QUESTION: An aquarist has a cichlid with a white spot/wound about mid body maybe 3/16 inch below the dorsal, within a week the white increased to about a 3/8 strip from dorsal to belly. There was a thin white cottony growth (fungus?) but it appeared to be eating away the cichlids skin, and it appeared the outside skin was eaten away and was down to the ‘meat’. Despite its blackish color this patch was definitely fleshier in color. The fish died within a few hours. A local fish store informed the aquarist that yes a problem had arisen in the tank it came from. He gave him 200 mg Erythromycin said apply as directed (5 tabs per 24 hours 4 four treatments, w/ one water change) and that should solve any future problems. That did not work. When he came home to apply the first round another cichlid had what appeared to be a small white spot between his upper lips and eye. About 5 days later - he pulled out the cichlid (after sterilizing the other tank) and not only has it spread towards the other eye but there is a white film growing above its eyes.
ANSWER: Erythromycin should not have been used. The disease the aquarist seems to be dealing with is Flexibacter (Flavobacterium columnare), which is gram negative, while Erythromycin treats gram positive bacterial infections. I would have started with a blend of Furacyn and Kanamycin (Chloramphenicol is a better choice than Kanamycin if it can be found, but it is not easily found due to problems in humans). Pimafix shows allot of promise as a natural treatment for flex bacteria. Pimafix is effective for a broad range of bacterial and fungal diseases that typically afflict fish and other aquatic animals. Fish diseases that may be treated in accordance with this product include bacterial fish diseases, such as fin and tail rot, mouth fungus (often caused by the bacterium Flavobacterium columnaris); fungal fish diseases (such as those caused by microorganisms of the genera Saprolegnia and Achyle) and the like. Many fish diseases, it should be noted, are caused by different bacterial or fungal pathogens that often exhibit similar symptoms, so identification of a specific bacterial or fungal pathogen is not usually possible from mere visual inspection of the symptoms on the fish. Since the Pimenta extract (Pimafix) treatment of this product appears to have broad-spectrum effectiveness against many diseases affecting fish and other aquatic animals, precise identification of specific bacterial or fungal pathogens causing the disease is not usually necessary.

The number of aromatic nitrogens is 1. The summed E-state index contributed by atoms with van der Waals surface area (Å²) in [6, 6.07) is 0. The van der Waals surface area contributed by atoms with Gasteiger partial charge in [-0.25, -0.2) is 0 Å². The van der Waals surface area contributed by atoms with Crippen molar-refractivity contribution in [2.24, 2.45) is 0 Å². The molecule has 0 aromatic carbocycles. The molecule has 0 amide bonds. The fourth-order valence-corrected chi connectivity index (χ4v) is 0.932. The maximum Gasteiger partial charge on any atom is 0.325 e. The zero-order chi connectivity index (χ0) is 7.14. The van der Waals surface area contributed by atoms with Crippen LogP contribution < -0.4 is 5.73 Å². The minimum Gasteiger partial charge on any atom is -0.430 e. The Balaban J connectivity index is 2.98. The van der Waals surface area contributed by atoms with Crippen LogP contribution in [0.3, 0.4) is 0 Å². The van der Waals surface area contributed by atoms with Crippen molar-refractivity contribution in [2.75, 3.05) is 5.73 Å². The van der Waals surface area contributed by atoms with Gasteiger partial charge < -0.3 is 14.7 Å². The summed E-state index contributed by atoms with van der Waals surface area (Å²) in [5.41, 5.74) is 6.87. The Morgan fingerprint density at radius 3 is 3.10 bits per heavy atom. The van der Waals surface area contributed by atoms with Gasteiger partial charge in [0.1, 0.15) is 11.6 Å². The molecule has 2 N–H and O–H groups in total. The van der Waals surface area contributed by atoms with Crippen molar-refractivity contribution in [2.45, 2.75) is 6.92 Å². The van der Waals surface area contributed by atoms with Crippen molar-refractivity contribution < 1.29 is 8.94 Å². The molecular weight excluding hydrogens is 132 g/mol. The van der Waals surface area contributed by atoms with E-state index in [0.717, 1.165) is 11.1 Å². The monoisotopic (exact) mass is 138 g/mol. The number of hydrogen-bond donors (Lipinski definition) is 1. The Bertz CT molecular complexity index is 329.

Additional salt is helpful too. A dip in mebromin or methylene blue (not to be confused with malachite green) has also helped speed cure for my fish. I have other treatments I have used, especially to prevent reoccurrence once the fish are OK (such as ”Medicated Wonder Shells”, which contain acriflavin, which is active against flex bacteria).
By Carl Strohmeyer